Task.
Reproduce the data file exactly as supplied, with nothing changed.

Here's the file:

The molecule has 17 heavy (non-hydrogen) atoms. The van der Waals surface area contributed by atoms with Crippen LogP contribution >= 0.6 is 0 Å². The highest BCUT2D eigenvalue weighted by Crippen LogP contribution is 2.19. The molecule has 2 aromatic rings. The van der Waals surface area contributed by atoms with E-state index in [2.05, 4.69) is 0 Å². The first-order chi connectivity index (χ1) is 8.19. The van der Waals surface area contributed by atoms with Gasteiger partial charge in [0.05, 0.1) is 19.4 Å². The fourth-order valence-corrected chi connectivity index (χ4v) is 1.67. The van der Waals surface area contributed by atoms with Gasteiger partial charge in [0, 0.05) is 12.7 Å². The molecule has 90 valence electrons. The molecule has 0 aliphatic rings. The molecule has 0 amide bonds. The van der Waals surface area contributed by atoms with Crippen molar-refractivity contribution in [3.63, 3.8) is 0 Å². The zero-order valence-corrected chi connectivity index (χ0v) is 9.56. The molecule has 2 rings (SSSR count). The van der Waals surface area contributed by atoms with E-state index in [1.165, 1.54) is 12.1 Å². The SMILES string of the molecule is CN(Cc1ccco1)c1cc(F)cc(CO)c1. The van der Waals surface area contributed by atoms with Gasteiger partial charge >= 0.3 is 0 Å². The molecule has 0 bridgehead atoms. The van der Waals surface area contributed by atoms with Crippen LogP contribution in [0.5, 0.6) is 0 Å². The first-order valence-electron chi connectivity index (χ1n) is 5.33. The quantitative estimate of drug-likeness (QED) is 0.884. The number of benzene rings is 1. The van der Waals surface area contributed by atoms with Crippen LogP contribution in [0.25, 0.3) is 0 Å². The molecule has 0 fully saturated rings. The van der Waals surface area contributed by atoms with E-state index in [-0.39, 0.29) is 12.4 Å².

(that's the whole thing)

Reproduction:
The molecule has 17 heavy (non-hydrogen) atoms. The van der Waals surface area contributed by atoms with Crippen LogP contribution >= 0.6 is 0 Å². The highest BCUT2D eigenvalue weighted by Crippen LogP contribution is 2.19. The molecule has 2 aromatic rings. The van der Waals surface area contributed by atoms with E-state index in [2.05, 4.69) is 0 Å². The first-order chi connectivity index (χ1) is 8.19. The van der Waals surface area contributed by atoms with Gasteiger partial charge in [0.05, 0.1) is 19.4 Å². The fourth-order valence-corrected chi connectivity index (χ4v) is 1.67. The van der Waals surface area contributed by atoms with Gasteiger partial charge in [0, 0.05) is 12.7 Å². The molecule has 90 valence electrons. The molecule has 0 aliphatic rings. The molecule has 0 amide bonds. The van der Waals surface area contributed by atoms with Crippen molar-refractivity contribution in [3.63, 3.8) is 0 Å². The zero-order valence-corrected chi connectivity index (χ0v) is 9.56. The molecule has 2 rings (SSSR count). The van der Waals surface area contributed by atoms with E-state index in [1.165, 1.54) is 12.1 Å². The SMILES string of the molecule is CN(Cc1ccco1)c1cc(F)cc(CO)c1. The van der Waals surface area contributed by atoms with Gasteiger partial charge >= 0.3 is 0 Å². The molecule has 0 bridgehead atoms. The van der Waals surface area contributed by atoms with Crippen LogP contribution in [0.5, 0.6) is 0 Å². The first-order valence-electron chi connectivity index (χ1n) is 5.33. The quantitative estimate of drug-likeness (QED) is 0.884. The number of benzene rings is 1. The van der Waals surface area contributed by atoms with Crippen LogP contribution in [0.25, 0.3) is 0 Å². The molecule has 0 fully saturated rings. The van der Waals surface area contributed by atoms with E-state index in [-0.39, 0.29) is 12.4 Å².